If you prefer to ask your questions by e-mail, send them to email@example.com. It is important to note that government officials at the Department of Justice Canada cannot help resolve personal legal issues or provide legal advice to members of the public.
Remember, other people can also help.
You can also contact a provincial or territorial public legal education and information (PLEI) organization. PLEI organizations provide information to the public about many different areas of law, including family law.
Directory of resources
The Department of Justice website at http://www.justice.gc.ca has links to a variety of resources that may help you deal with family law issues, including child support.
If you don’t have access to the Internet or if you can’t find the information you need, the Department of Justice may be able to help you by providing general information or by telling you where to get the information. You can contact the Department at:
Department of Justice Canada
284 Wellington St.
Ottawa, ON K1A 0H8
National Capital Region: 613-946-2222
- Family Law in General
- You can find general information about separation and divorce by clicking on “Family Law” at the top of any Department of Justice Canada web page.
- Divorce Act
- To download all or part of the Divorce Act, click on “Laws” in the top menu of any page on the Department of Justice website. Then click on “Acts” and scroll down the page until you see the title of the Act.
- Federal Child Support Guidelines (Federal Guidelines)
- To download all or part of the Federal Guidelines, click on “Laws” in the top menu of any page on the Department of Justice website. Then click on “Regulations” and scroll down the page until you find the title of the regulations.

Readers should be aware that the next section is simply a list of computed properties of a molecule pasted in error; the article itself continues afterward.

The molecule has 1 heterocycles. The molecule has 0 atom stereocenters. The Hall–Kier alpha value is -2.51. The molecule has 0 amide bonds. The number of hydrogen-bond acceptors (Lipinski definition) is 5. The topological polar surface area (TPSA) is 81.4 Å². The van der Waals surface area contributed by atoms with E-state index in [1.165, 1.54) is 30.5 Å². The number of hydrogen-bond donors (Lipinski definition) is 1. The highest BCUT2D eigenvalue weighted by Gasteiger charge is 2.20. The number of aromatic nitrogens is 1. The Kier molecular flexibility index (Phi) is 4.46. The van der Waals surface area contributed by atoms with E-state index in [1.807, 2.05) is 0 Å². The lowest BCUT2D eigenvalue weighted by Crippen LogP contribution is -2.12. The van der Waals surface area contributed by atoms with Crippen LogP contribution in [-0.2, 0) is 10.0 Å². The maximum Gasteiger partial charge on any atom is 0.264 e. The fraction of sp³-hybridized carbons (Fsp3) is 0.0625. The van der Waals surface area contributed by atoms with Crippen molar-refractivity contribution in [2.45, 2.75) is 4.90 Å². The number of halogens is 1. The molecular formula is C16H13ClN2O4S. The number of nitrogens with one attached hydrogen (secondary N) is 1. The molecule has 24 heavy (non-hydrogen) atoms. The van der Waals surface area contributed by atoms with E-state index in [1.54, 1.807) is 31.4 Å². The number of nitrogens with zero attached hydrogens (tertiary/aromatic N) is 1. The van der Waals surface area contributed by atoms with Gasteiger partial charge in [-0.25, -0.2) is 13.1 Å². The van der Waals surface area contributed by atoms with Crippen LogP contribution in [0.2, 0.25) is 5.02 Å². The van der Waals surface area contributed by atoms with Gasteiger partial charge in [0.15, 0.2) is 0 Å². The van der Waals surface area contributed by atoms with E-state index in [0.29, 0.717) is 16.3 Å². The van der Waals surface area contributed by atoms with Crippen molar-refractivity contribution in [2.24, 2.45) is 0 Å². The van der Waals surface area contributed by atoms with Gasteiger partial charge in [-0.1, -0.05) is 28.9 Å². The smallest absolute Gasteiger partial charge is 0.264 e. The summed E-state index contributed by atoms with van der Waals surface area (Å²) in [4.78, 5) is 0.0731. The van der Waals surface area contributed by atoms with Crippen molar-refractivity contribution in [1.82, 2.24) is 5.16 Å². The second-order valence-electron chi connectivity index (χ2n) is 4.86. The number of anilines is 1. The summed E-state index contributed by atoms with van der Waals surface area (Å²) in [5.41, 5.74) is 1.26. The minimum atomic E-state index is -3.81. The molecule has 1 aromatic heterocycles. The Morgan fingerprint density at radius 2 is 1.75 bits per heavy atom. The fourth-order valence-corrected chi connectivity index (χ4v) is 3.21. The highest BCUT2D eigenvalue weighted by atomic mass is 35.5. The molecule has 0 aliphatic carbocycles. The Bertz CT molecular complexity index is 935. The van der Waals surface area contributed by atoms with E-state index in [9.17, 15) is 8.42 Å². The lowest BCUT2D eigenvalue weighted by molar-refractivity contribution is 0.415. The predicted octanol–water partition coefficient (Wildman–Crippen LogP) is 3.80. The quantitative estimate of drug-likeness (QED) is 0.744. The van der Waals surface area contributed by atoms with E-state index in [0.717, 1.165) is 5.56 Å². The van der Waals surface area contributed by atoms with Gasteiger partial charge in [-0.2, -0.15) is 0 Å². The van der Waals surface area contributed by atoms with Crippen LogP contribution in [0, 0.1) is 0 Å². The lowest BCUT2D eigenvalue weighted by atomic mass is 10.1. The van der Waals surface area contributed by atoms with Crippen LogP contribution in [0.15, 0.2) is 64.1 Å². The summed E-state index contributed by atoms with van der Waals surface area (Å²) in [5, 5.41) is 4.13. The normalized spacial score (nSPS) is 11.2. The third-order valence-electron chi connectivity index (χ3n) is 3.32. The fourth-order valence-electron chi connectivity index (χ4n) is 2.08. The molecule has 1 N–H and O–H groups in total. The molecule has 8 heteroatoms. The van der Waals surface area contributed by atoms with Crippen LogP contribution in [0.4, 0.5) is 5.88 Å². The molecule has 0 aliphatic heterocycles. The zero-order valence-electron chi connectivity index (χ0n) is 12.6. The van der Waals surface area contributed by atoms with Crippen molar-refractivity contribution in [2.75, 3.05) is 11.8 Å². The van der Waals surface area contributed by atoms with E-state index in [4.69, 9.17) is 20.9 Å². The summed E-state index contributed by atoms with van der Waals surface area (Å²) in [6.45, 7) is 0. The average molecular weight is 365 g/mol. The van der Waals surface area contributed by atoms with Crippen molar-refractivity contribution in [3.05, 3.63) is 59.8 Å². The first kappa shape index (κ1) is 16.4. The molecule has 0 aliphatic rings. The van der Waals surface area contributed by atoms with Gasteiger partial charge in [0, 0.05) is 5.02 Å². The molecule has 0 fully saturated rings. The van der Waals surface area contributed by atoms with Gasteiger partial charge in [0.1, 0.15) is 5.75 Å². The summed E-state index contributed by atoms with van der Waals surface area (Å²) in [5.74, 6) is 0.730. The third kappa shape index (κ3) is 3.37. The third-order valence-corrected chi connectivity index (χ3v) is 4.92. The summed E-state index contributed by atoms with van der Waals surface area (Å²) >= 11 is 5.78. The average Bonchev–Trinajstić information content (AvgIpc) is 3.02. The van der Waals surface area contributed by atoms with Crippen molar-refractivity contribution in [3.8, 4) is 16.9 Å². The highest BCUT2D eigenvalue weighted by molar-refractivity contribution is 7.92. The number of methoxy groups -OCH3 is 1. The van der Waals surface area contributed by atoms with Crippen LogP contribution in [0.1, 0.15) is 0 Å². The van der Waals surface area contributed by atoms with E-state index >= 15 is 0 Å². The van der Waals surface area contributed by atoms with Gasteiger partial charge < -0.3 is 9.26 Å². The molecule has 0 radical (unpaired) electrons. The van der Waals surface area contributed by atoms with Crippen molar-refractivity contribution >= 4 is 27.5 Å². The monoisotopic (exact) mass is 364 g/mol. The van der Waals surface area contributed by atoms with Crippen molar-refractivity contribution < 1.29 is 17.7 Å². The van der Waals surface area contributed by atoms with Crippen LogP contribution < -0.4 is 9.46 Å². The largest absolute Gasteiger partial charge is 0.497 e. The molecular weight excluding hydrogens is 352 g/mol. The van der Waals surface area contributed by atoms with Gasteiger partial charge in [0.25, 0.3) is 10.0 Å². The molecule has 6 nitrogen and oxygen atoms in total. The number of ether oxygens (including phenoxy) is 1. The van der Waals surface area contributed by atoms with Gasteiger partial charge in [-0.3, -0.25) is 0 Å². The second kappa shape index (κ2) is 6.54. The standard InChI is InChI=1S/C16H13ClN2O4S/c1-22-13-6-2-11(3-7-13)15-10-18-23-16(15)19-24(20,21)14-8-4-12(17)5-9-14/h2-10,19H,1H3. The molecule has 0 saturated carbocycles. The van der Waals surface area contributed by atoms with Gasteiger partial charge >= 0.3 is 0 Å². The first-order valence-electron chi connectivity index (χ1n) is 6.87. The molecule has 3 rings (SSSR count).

- Provincial and Territorial Information
- To find information on mediation, recalculation services and other family justice services in your province or territory, click on “Family Law” and then “Family Justice Services.” Additional services may be listed on the website of your provincial or territorial Department of Justice or Attorney General.
- To find contact information for your provincial Department of Justice or Attorney General, click on “Helpful Links” at the bottom of any federal Department of Justice web page.
- To find contact information for your provincial or territorial service responsible for enforcing support orders and written support agreements, click on
“Family Law”at the top of any federal Department of Justice web page. Then click on “Enforcing Support,” which will take you to a page with a link to Maintenance Enforcement Programs.
- Legal Advice and Information
- A lawyer referral service or a legal aid office can help you get legal advice—sometimes for no fee or at a reduced fee. You can also contact a public legal education and information (PLEI) organization. PLEI organizations provide information to the public about many different areas of law, including family law.
- You can find contact information for lawyer referral services and PLEI organizations by clicking on “Helpful Links” at the bottom of any federal Department of Justice web page. Legal aid services in your area will probably be listed in your phone book.
- Some provincial and territorial family justice services may also provide legal advice and information. See the Inventory of Government-Based Family Justice Services for a brief description of various family justice services.
- Income Tax Rules
- If you have questions about taxation and support payments, you may find useful information, as well as Form P102, on the Canada Revenue Agency (CRA) website at http://www.cra-arc.gc.ca. You can also contact the CRA by calling 1-800-959-8281.
- Child and Family Benefits
- The Canada Revenue Agency (CRA) administers child and family benefits, such as the Canada Child Tax Benefit, the Universal Child Care Benefit, and the Goods and Services Tax/Harmonized Sales Tax Credit.
- To find out more about the benefit and credit programs the CRA administers, visit the Child and Family Benefits web page or call 1-800-387-1193.